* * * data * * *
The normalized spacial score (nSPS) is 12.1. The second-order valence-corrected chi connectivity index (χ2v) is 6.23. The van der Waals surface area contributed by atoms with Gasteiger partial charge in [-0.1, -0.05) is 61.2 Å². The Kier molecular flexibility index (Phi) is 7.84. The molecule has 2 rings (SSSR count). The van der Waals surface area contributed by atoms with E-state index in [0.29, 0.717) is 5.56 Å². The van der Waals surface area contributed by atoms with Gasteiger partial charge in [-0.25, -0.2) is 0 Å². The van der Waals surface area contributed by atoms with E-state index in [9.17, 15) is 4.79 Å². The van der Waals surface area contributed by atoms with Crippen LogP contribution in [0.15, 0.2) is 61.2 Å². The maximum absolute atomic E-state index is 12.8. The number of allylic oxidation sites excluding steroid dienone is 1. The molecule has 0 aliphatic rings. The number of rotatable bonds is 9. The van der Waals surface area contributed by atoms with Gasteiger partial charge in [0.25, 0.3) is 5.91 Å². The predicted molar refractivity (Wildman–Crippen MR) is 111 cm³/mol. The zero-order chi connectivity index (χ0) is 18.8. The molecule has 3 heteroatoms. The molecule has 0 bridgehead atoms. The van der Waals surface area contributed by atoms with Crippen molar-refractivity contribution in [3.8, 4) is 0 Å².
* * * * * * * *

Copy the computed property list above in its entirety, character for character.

The normalized spacial score (nSPS) is 12.1. The second-order valence-corrected chi connectivity index (χ2v) is 6.23. The van der Waals surface area contributed by atoms with Gasteiger partial charge in [-0.1, -0.05) is 61.2 Å². The Kier molecular flexibility index (Phi) is 7.84. The molecule has 2 rings (SSSR count). The van der Waals surface area contributed by atoms with E-state index in [0.29, 0.717) is 5.56 Å². The van der Waals surface area contributed by atoms with Gasteiger partial charge in [-0.25, -0.2) is 0 Å². The van der Waals surface area contributed by atoms with E-state index in [9.17, 15) is 4.79 Å². The van der Waals surface area contributed by atoms with Crippen LogP contribution in [0.15, 0.2) is 61.2 Å². The maximum absolute atomic E-state index is 12.8. The number of allylic oxidation sites excluding steroid dienone is 1. The molecule has 0 aliphatic rings. The number of rotatable bonds is 9. The van der Waals surface area contributed by atoms with Gasteiger partial charge in [0.25, 0.3) is 5.91 Å². The predicted molar refractivity (Wildman–Crippen MR) is 111 cm³/mol. The zero-order chi connectivity index (χ0) is 18.8. The molecule has 3 heteroatoms. The molecule has 0 bridgehead atoms. The van der Waals surface area contributed by atoms with Crippen molar-refractivity contribution in [3.8, 4) is 0 Å².